Locke Lord QuickStudy: Texas Supreme Court Answers Certified Question Regarding an Insurer’s Duty to Defend

Locke Lord LLP
March 25, 2020

In Richards v. State Farm Lloyds, --- S.W.3d ---, 2020 WL 1313782 (Tex. Mar. 20, 2020), the Texas Supreme Court answered a certified question from the Fifth Circuit Court of Appeals about the scope of an insurer’s duty to defend its insured against third-party claims.  In determining whether an insurer has a duty to defend, Texas generally uses the “eight corners rule,” under which an insurer’s duty to defend is determined by comparing the claims alleged within the four corners of the petition with the coverage provided within the four corners of the policy.  If the allegations in the petition—taken as true—give rise to any claim potentially covered by the policy, the insurer has a duty to defend.  

But what if the policy does not have language requiring the insurer to defend “groundless, false, or fraudulent claims” (a “groundless-claims clause”)?  And what if extrinsic evidence shows that the facts alleged in the petition are incorrect—and the true facts negate coverage?  Under these circumstances, a federal district court concluded that the eight-corners rule does not apply and, therefore, it could consider extrinsic evidence negating the duty to defend.  

On appeal, the Fifth Circuit asked the Texas Supreme Court whether the district court’s exception to the eight-corners rule—a so-called “policy-language exception” that applies whenever a policy omits a groundless-claims clause—is permissible under Texas law.  In answering that question “no,” the Texas Supreme Court reaffirmed settled law about the eight-corners rule—but left the door open for future recognition of more widely used exceptions that could play a significant role in reducing the rule’s reach.  

Background:  The underlying personal-injury action arose after ten-year-old Jayden Meals died in an all-terrain vehicle (ATV) that allegedly occurred “[o]n or near” his grandparents residence while Jayden was under his grandparents’ “supervision.”  Jayden’s mother sued the grandparents, who asked State Farm to provide a defense.  In response, State Farm filed suit against the grandparents seeking a declaration that it had no duty to defend or indemnify them in the underlying suit.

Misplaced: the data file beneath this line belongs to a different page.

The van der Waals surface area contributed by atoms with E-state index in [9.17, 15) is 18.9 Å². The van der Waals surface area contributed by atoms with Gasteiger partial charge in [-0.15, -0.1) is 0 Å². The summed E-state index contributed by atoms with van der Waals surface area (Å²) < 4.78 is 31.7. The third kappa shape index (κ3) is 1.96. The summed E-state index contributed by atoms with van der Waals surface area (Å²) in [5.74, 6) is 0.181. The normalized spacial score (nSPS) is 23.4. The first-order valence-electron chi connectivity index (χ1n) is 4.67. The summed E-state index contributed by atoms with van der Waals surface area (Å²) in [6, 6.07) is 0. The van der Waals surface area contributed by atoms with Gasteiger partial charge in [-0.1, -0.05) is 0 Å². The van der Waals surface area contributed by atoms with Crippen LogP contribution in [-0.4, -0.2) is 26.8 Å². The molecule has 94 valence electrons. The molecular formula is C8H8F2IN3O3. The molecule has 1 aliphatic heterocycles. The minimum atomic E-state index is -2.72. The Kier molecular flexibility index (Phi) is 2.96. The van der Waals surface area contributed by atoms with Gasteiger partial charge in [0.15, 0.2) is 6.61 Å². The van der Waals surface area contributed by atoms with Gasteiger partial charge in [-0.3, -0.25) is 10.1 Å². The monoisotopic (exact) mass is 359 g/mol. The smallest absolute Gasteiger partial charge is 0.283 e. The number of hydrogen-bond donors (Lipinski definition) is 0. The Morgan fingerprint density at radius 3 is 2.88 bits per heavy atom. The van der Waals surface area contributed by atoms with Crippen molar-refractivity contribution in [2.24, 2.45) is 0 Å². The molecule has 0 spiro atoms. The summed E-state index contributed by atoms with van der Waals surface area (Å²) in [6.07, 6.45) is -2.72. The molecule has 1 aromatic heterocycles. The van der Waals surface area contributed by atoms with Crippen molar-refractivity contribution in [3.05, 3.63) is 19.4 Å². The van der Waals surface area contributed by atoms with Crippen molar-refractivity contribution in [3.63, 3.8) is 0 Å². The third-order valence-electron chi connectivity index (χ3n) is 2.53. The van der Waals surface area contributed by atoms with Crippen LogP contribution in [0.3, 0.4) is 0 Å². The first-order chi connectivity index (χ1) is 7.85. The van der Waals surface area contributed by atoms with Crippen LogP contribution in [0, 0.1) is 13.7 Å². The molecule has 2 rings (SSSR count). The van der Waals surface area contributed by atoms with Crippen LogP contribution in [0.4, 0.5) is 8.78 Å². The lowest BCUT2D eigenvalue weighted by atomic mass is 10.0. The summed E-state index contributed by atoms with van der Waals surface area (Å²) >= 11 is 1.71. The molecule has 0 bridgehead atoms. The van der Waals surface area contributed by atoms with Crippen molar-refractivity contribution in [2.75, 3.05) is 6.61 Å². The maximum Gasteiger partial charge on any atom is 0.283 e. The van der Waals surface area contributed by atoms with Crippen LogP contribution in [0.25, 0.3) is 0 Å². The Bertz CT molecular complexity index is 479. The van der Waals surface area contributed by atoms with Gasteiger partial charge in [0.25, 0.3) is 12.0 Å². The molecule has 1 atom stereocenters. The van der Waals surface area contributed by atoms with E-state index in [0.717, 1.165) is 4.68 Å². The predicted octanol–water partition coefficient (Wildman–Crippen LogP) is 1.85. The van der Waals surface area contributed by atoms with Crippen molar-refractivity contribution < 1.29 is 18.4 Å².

State Farm moved for summary judgment on the ground that the policy did not cover the underlying claims.  Using extrinsic evidence to show that the accident occurred off the insured premises (not “on or near”), State Farm argued that the policy’s “motor-vehicle exclusion” negated the duty to defend.  (The policy’s exclusion of claims for bodily injury arising from the use of a “motor vehicle” only applies to ATVs when used “off an insured location.”)  State Farm also introduced extrinsic evidence showing that the defendant-grandparents were not merely Jayden’s supervisors; they were his joint managing conservators.  Given these additional facts, State Farm argued that the policy’s “insured exclusion” also negated the duty to defend.    

The United States District Court for the Northern District of Texas concluded that, because the policy did not include a “groundless-claims clause” requiring State Farm to defend “all actions against its insured no matter if the allegations of the suit are groundless, false or fraudulent,” the eight corners rule did not prohibit the court from considering extrinsic evidence.  Based on that evidence, the court granted State Farm’s motion for summary judgment.